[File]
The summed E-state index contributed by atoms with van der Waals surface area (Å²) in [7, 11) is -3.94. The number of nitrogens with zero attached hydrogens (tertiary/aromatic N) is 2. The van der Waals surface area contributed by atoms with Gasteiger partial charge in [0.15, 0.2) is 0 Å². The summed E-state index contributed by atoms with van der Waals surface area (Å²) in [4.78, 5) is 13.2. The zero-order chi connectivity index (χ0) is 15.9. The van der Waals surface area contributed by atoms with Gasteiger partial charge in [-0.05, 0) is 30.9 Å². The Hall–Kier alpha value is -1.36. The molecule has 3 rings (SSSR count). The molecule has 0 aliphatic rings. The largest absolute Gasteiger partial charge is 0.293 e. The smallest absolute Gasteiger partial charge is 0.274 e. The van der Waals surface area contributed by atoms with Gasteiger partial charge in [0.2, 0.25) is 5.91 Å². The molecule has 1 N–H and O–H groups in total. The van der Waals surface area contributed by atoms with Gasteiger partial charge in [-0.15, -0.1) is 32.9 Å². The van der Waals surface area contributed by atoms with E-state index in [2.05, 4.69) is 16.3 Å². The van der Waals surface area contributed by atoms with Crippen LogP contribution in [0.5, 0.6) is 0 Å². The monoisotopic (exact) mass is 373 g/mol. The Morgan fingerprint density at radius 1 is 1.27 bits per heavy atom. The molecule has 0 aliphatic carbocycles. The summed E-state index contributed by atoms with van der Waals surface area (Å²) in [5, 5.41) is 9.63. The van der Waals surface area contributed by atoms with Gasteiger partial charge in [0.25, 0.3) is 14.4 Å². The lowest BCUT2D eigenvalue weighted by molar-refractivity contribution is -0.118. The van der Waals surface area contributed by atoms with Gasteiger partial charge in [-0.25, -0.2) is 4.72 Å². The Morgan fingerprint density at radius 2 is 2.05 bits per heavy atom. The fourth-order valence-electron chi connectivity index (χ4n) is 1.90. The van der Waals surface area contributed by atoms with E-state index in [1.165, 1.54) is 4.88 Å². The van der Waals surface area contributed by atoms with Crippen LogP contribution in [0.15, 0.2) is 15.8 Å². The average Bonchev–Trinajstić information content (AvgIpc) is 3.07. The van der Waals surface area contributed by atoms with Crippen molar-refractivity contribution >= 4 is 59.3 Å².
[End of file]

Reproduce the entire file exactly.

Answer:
The summed E-state index contributed by atoms with van der Waals surface area (Å²) in [7, 11) is -3.94. The number of nitrogens with zero attached hydrogens (tertiary/aromatic N) is 2. The van der Waals surface area contributed by atoms with Gasteiger partial charge in [0.15, 0.2) is 0 Å². The summed E-state index contributed by atoms with van der Waals surface area (Å²) in [4.78, 5) is 13.2. The zero-order chi connectivity index (χ0) is 15.9. The van der Waals surface area contributed by atoms with Gasteiger partial charge in [-0.05, 0) is 30.9 Å². The Hall–Kier alpha value is -1.36. The molecule has 3 rings (SSSR count). The molecule has 0 aliphatic rings. The largest absolute Gasteiger partial charge is 0.293 e. The smallest absolute Gasteiger partial charge is 0.274 e. The van der Waals surface area contributed by atoms with Gasteiger partial charge in [0.2, 0.25) is 5.91 Å². The molecule has 1 N–H and O–H groups in total. The van der Waals surface area contributed by atoms with Gasteiger partial charge in [-0.15, -0.1) is 32.9 Å². The van der Waals surface area contributed by atoms with E-state index in [2.05, 4.69) is 16.3 Å². The van der Waals surface area contributed by atoms with Crippen LogP contribution in [0.5, 0.6) is 0 Å². The monoisotopic (exact) mass is 373 g/mol. The Morgan fingerprint density at radius 1 is 1.27 bits per heavy atom. The molecule has 0 aliphatic carbocycles. The summed E-state index contributed by atoms with van der Waals surface area (Å²) in [5, 5.41) is 9.63. The van der Waals surface area contributed by atoms with Gasteiger partial charge in [0.25, 0.3) is 14.4 Å². The lowest BCUT2D eigenvalue weighted by molar-refractivity contribution is -0.118. The van der Waals surface area contributed by atoms with Gasteiger partial charge in [-0.25, -0.2) is 4.72 Å². The Morgan fingerprint density at radius 2 is 2.05 bits per heavy atom. The fourth-order valence-electron chi connectivity index (χ4n) is 1.90. The van der Waals surface area contributed by atoms with E-state index in [1.165, 1.54) is 4.88 Å². The van der Waals surface area contributed by atoms with Crippen LogP contribution in [0.15, 0.2) is 15.8 Å². The average Bonchev–Trinajstić information content (AvgIpc) is 3.07. The van der Waals surface area contributed by atoms with Crippen molar-refractivity contribution >= 4 is 59.3 Å².